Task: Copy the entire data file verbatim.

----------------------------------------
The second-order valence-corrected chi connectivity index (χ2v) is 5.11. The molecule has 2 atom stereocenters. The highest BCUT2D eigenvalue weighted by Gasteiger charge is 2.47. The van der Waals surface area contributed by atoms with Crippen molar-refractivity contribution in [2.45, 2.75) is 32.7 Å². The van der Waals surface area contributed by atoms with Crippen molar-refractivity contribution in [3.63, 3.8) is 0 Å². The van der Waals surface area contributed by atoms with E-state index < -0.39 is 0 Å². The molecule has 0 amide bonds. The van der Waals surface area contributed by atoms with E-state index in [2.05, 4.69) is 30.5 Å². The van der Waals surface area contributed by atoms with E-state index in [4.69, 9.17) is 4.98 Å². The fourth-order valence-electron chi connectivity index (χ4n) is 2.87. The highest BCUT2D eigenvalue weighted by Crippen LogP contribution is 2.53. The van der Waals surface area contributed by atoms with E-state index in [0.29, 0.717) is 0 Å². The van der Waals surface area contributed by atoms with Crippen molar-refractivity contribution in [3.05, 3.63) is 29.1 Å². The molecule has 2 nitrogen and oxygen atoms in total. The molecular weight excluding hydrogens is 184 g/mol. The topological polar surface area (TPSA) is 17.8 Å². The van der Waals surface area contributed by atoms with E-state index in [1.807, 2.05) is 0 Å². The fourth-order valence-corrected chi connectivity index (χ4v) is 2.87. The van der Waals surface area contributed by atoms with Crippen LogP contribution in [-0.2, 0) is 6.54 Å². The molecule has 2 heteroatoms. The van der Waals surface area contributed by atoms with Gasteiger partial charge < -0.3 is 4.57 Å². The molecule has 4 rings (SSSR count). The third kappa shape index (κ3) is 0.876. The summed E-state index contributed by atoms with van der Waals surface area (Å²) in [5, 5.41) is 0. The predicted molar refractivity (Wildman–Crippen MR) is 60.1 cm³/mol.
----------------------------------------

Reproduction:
The second-order valence-corrected chi connectivity index (χ2v) is 5.11. The molecule has 2 atom stereocenters. The highest BCUT2D eigenvalue weighted by Gasteiger charge is 2.47. The van der Waals surface area contributed by atoms with Crippen molar-refractivity contribution in [2.45, 2.75) is 32.7 Å². The van der Waals surface area contributed by atoms with Crippen molar-refractivity contribution in [3.63, 3.8) is 0 Å². The van der Waals surface area contributed by atoms with E-state index < -0.39 is 0 Å². The molecule has 0 amide bonds. The van der Waals surface area contributed by atoms with E-state index in [2.05, 4.69) is 30.5 Å². The van der Waals surface area contributed by atoms with E-state index in [4.69, 9.17) is 4.98 Å². The fourth-order valence-electron chi connectivity index (χ4n) is 2.87. The highest BCUT2D eigenvalue weighted by Crippen LogP contribution is 2.53. The van der Waals surface area contributed by atoms with E-state index in [0.29, 0.717) is 0 Å². The van der Waals surface area contributed by atoms with Crippen molar-refractivity contribution in [3.05, 3.63) is 29.1 Å². The molecule has 2 nitrogen and oxygen atoms in total. The molecular weight excluding hydrogens is 184 g/mol. The topological polar surface area (TPSA) is 17.8 Å². The van der Waals surface area contributed by atoms with E-state index in [1.807, 2.05) is 0 Å². The fourth-order valence-corrected chi connectivity index (χ4v) is 2.87. The van der Waals surface area contributed by atoms with Crippen LogP contribution in [-0.2, 0) is 6.54 Å². The molecule has 2 heteroatoms. The van der Waals surface area contributed by atoms with Gasteiger partial charge < -0.3 is 4.57 Å². The molecule has 4 rings (SSSR count). The third kappa shape index (κ3) is 0.876. The summed E-state index contributed by atoms with van der Waals surface area (Å²) in [5, 5.41) is 0. The predicted molar refractivity (Wildman–Crippen MR) is 60.1 cm³/mol.